Another thing which is very annoying is to receive unsolicited attachments. Send your pictures to your friends if you want to but don't send them to me unless I request them. Amazingly, many people don't even know they are sending attachments! Well, if there's a picture in your e-mail or any form of colour or special text styles (bold, italic etc.) then you are sending an attachment. Stick to plain text, please.


Most modern browsers allow you to send and to receive messages which have an encoded file attached. A file which is HTML encoded uses HyperText Mark up Language to tell your email reader or "web browser" exactly where to position text, what colour to make it and how big.

However, older email software can not recognise the codes, so it is useless to send an HTML "attachment" unless you are sure that the other person can read it. Check your "preferences" settings to make sure that "plain text" is ON and "HTML" (or "rich text") is OFF.

HTML "garbage" can be avoided by altering your menu setting which is telling your program to "send an HTML attachment".

For example, in Microsoft Outlook Express, the setting is in Tools/Options, which has a tabbed layout with a 'Send' tab. Under the 'Send' tab is a heading 'Mail Send Format' which is defaulted to HTML on a radio button. Below it is a 'Text' radio button which is what you want. Netscape setting is similar: Preferences: Mail & Groups: Messages: Message Properties: By Default, Send HTML Messages. Most users will thank you for turning off the HTML garbage because a) their program doesn't support it and b) it quadruples the size of the message (and the download time and the file size on their hard drive!) It also quadruples your upload time and probably increases your telephone bill if you are in the UK.

Hotmail has a particular problem. It defaults to "Rich Text Format" (which is their way of describing HTML).


To turn off RTF in an e-mail message

1. Click the "Compose" tab. The "Compose" page appears.

2. Click the "Tools" drop-down list on the left above the message text box and select "Rich-Text Editor OFF".

Other Attachments

It is also possible to send other files as attachments. For example, you might want to send me a picture or a Microsoft WORD document. Well please DON'T. I've been in business since 1994 and I rely on my computers to work 24/7. The only way I can guarantee this is to refuse all unsolicited attachments. I don't want the risk of a virus and I don't want to waste time on-line while a large picture file downloads. This time can be better spent in helping my customers.

So, if you desperately need me to look at a picture, upload it to your own web site and tell me the URL. If you need to send me a WORD document, think again and send a plain text e-mail instead!


Finally, you'll find some older people use amateur radio abbreviations (I don't know them - I'm not an amateur) and youngsters use mobile phone "text" abbreviated scribings such as "C U L8TR M8" (see you later, mate). I find the latter rather annoying. It might be quick to type but it wastes *my* time because they are often hard to interpret and there's no real need to abbreviate to this extent.


If you are new to e-mail, use your web browser with a search engine such as <--- click on this link to "go" to the search engine.

... to search for the word "netiquette".

(Or, if you are using AOL, you'll probably find a "search" facility in your AOL browser).

That should provide a list of sites which discuss Internet Etiquette and protocol in more detail. It's important to be aware of these "rules" because it's difficult to judge the mood of someone from his/her written text. Ambiguities arise and can result in time wasted or even serious misunderstandings. These can largely be avoided by keeping to the standard methods and also by indicating mood, deliberately, by using either "quoted moods" or expressions - for example <grin> - or by using smiley faces (called "emoticons") which you can make from punctuation characters (look at the following with your head tilted left).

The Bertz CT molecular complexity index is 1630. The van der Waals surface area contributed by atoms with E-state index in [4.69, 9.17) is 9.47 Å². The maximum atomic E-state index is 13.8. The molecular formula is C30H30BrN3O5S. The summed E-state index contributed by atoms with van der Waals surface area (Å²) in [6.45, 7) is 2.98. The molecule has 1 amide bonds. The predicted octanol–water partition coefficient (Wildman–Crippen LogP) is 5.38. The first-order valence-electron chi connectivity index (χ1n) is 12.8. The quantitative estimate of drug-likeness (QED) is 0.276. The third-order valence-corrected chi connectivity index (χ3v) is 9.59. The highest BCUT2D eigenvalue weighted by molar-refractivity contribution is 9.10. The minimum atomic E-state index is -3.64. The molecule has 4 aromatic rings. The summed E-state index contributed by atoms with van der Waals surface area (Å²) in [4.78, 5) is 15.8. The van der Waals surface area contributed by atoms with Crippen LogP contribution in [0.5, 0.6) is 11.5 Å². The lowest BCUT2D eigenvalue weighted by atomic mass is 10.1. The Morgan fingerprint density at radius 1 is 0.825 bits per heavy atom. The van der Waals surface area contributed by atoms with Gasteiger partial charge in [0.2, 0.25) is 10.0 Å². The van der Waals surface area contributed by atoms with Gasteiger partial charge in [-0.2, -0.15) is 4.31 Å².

Emoticons or "smilies"

:-) = happy or simply a friendly grin

;-) = winking - indicating a joke or sarcasm

:-( = sad or unhappy

:-0 = surprised = gosh!

:-p = sticking out tongue - politely rude!

Although some people feel that it's rather childish to intersperse these "emoticons" in a message, it really does help in gauging the mood of the writer. If you don't like them, you can clarify your mood like this: <grin>.

Of course, you can make up your own "emoticons".

80) = happy, drunk with a red nose and glassy eyes.

There are also abbreviations such as:-

  • AFAIK - as far as I know
  • ROFLOL - rolling on the floor laughing out loud
  • IMHO - in my humble/honest opinion
  • ASAP - as soon as possible
  • BTW - by the way
  • ISTR - I seem to recall
  • IIRC - if I recall correctly
I hope you find these notes useful.


A "cookie" in computer terms is simply a note which is stored on your computer. Your Internet browser (eg. Internet Explorer, Netscape Navigator, iCab, Safari, Opera) has a file where it stores these notes. Cookies are normally very useful because they make it appear as if a web site "remembers" you or something that you did. For example, if you are a member of a discussion forum, an information "cookie" can be kept in the cookie file on your computer so that you don't have to type in your username and password each time you visit the forum. Similarly, it is used by "shopping cart" systems. A unique code is stored in your cookie file so that the list of what you want to buy is associated with your computer when you reach the "checkout". Cookies can also be used to track your progress through a web site for other purposes; this may be so that you see a pop-up message only once on a particular page. In general, cookies are useful. There is no way that a cookie can be stored on your computer anywhere except in the dedicated cookie file. Also, it's not possible for the cookie reader software on the web site to read any files on your computer except the cookie file.

You can see the cookies in your browser - usually under "Preferences". Here is a typical list:









You can delete one or more cookies if you don't want the web site to recognise your computer on your return to that site. Or you can delete all of them. But be careful in what you delete, otherwise you may find that you are asked for a password that you didn't even know you needed!

At the time of writing, there are useful and interesting notes on the following web pages. If a link no longer works, please tell me:


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Copyright ©2004 SatCure
Updated October 23, 2004